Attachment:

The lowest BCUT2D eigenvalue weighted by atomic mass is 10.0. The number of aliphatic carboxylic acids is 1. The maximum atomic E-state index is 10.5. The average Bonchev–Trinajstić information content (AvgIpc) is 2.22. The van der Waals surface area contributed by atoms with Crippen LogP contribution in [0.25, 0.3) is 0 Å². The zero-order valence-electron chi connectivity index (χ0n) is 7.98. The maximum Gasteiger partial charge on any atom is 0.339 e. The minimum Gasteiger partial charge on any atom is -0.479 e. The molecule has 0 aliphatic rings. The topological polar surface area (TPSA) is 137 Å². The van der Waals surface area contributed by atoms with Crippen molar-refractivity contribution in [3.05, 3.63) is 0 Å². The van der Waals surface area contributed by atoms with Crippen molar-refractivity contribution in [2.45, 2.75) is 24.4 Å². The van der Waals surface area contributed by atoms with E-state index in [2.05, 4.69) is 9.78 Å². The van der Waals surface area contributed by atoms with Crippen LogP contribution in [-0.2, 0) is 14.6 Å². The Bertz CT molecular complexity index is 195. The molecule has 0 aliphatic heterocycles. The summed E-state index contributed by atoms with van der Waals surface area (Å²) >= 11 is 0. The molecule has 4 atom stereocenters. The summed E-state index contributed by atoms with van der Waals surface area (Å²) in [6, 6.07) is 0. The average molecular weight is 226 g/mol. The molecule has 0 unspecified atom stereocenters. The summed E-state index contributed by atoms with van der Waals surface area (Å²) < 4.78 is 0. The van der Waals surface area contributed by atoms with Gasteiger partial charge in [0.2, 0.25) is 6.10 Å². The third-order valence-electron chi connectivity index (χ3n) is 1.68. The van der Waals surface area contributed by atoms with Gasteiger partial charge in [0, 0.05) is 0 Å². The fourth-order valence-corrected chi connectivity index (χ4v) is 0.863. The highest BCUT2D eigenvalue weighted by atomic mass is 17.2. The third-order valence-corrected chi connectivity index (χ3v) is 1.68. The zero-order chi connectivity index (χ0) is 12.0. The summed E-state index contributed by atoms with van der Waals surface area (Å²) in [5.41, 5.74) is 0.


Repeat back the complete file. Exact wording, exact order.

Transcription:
The lowest BCUT2D eigenvalue weighted by atomic mass is 10.0. The number of aliphatic carboxylic acids is 1. The maximum atomic E-state index is 10.5. The average Bonchev–Trinajstić information content (AvgIpc) is 2.22. The van der Waals surface area contributed by atoms with Crippen LogP contribution in [0.25, 0.3) is 0 Å². The zero-order valence-electron chi connectivity index (χ0n) is 7.98. The maximum Gasteiger partial charge on any atom is 0.339 e. The minimum Gasteiger partial charge on any atom is -0.479 e. The molecule has 0 aliphatic rings. The topological polar surface area (TPSA) is 137 Å². The van der Waals surface area contributed by atoms with Crippen molar-refractivity contribution in [3.05, 3.63) is 0 Å². The van der Waals surface area contributed by atoms with Crippen molar-refractivity contribution in [2.45, 2.75) is 24.4 Å². The van der Waals surface area contributed by atoms with E-state index in [2.05, 4.69) is 9.78 Å². The van der Waals surface area contributed by atoms with Crippen LogP contribution in [-0.2, 0) is 14.6 Å². The Bertz CT molecular complexity index is 195. The molecule has 0 aliphatic heterocycles. The summed E-state index contributed by atoms with van der Waals surface area (Å²) >= 11 is 0. The molecule has 4 atom stereocenters. The summed E-state index contributed by atoms with van der Waals surface area (Å²) in [6, 6.07) is 0. The average molecular weight is 226 g/mol. The molecule has 0 unspecified atom stereocenters. The summed E-state index contributed by atoms with van der Waals surface area (Å²) < 4.78 is 0. The van der Waals surface area contributed by atoms with Gasteiger partial charge in [0.2, 0.25) is 6.10 Å². The third-order valence-electron chi connectivity index (χ3n) is 1.68. The van der Waals surface area contributed by atoms with Gasteiger partial charge in [0, 0.05) is 0 Å². The fourth-order valence-corrected chi connectivity index (χ4v) is 0.863. The highest BCUT2D eigenvalue weighted by atomic mass is 17.2. The third-order valence-corrected chi connectivity index (χ3v) is 1.68. The zero-order chi connectivity index (χ0) is 12.0. The summed E-state index contributed by atoms with van der Waals surface area (Å²) in [5.41, 5.74) is 0.